Cash and Debt – Elements 22

This post is part of the Elements series, a Periodic Table of all the Investing Elements that you need to take control of your financial life. You can find the rest of the posts here.

Cash and Debt

What is it?

For our purposes today, Cash is currency (legal tender – notes and coins) from your own country, that you either keep as notes and coins (in your wallet, or under your mattress) or in a bank account.

  • Coins and notes in a foreign currency will be discussed under FX.
  • Money you’ve invested in some way (in an ISA or SIPP, or via a P2P platform or crowdfunding) no longer counts as cash.

Debt is money that you owe to someone else.

  • This can mean a personal loan from a bank or an individual, a student loan or car loan, or even a P2P debt.
  • It doesn’t include a mortgage, which we’ll consider under property.
  • A mortgage is a special kind of debt, because it is secured against a (potentially) appreciating asset, which means that it’s the only kind of debt that is likely to make you richer over the long-term.

Cash and Debt are in a sense opposites – Cash is a positive contributor to your net worth, whilst Debt reduces your net worth.

What kind of element is it?

Cash and Debt are asset classes – a subdivision of financial assets.

Who needs it?

Everybody needs cash, and almost everybody will have debt at some point in their lives, but they are best described as necessary evils – you don’t want to have too much of either, and in the case of debt, you don’t want it hanging around for too long.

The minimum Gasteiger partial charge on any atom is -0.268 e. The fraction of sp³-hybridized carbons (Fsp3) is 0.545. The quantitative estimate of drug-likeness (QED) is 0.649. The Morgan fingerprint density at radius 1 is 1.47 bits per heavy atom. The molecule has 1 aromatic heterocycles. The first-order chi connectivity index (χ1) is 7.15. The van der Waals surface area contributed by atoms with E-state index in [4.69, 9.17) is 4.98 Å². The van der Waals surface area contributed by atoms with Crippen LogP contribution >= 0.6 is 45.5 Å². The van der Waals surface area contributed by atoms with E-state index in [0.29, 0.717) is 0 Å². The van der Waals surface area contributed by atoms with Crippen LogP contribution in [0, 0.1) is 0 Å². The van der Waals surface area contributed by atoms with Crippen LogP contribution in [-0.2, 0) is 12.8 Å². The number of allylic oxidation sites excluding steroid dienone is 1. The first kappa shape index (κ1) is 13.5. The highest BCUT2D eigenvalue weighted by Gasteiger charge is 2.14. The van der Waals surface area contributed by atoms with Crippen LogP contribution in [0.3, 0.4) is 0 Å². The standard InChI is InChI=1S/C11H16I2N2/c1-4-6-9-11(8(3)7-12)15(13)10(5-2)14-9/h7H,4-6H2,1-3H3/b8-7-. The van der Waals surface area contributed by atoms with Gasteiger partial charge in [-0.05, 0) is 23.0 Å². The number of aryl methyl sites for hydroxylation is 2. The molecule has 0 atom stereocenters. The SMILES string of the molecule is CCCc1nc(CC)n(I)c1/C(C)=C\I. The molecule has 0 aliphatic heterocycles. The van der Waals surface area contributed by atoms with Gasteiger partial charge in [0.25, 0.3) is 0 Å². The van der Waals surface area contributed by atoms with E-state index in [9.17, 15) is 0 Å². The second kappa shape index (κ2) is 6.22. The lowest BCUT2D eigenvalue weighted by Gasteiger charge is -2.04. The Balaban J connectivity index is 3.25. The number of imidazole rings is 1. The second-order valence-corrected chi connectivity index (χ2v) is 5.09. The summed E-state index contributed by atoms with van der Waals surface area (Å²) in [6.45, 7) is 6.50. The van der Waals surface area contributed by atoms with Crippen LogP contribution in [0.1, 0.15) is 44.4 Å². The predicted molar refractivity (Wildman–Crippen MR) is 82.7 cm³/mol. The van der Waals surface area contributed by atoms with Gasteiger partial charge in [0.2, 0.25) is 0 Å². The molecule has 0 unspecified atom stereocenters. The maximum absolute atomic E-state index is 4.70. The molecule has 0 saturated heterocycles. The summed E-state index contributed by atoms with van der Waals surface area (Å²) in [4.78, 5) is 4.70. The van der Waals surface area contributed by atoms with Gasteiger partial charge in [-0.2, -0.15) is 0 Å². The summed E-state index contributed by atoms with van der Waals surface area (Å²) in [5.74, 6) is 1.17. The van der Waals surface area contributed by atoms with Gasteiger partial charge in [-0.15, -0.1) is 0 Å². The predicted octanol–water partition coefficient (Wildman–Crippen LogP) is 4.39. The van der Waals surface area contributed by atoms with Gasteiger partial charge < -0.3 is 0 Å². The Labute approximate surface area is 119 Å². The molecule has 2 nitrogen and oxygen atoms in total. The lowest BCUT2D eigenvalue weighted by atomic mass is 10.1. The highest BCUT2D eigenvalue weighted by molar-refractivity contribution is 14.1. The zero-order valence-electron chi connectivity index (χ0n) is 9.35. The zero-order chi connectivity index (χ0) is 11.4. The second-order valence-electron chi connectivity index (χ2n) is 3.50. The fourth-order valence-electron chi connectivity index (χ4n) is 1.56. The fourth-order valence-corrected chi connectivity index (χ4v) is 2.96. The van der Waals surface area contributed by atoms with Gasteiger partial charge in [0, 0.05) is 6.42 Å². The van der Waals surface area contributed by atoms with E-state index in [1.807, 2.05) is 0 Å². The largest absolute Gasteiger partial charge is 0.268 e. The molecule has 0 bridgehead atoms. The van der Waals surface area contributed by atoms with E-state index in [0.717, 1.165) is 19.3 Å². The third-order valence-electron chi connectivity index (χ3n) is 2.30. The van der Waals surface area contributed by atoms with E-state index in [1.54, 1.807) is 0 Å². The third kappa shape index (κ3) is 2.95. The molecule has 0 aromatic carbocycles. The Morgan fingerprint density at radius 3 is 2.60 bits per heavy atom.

What comes before it?

In one sense, nothing comes before cash. As soon as you are economically active – even if this just means being given pocket money by your parents – you will be handling cash.

But hanging on to some cash at the end of the week or the month is another thing. For that you’ll need a budget, and you’ll need to stick to it.

For most people, debt will come along a bit later, in the form of a student loan.

  • This is a special kind of debt, in that the interest rate is low, and you don’t need to pay it back until you pass an earnings threshold.
  • Repayments are automatically deducted from your pay by your employer.
  • In this sense a student loan operates more like a graduate tax than a debt.
  • If you haven’t cleared your balance after 35 years, then the remaining debt is written off.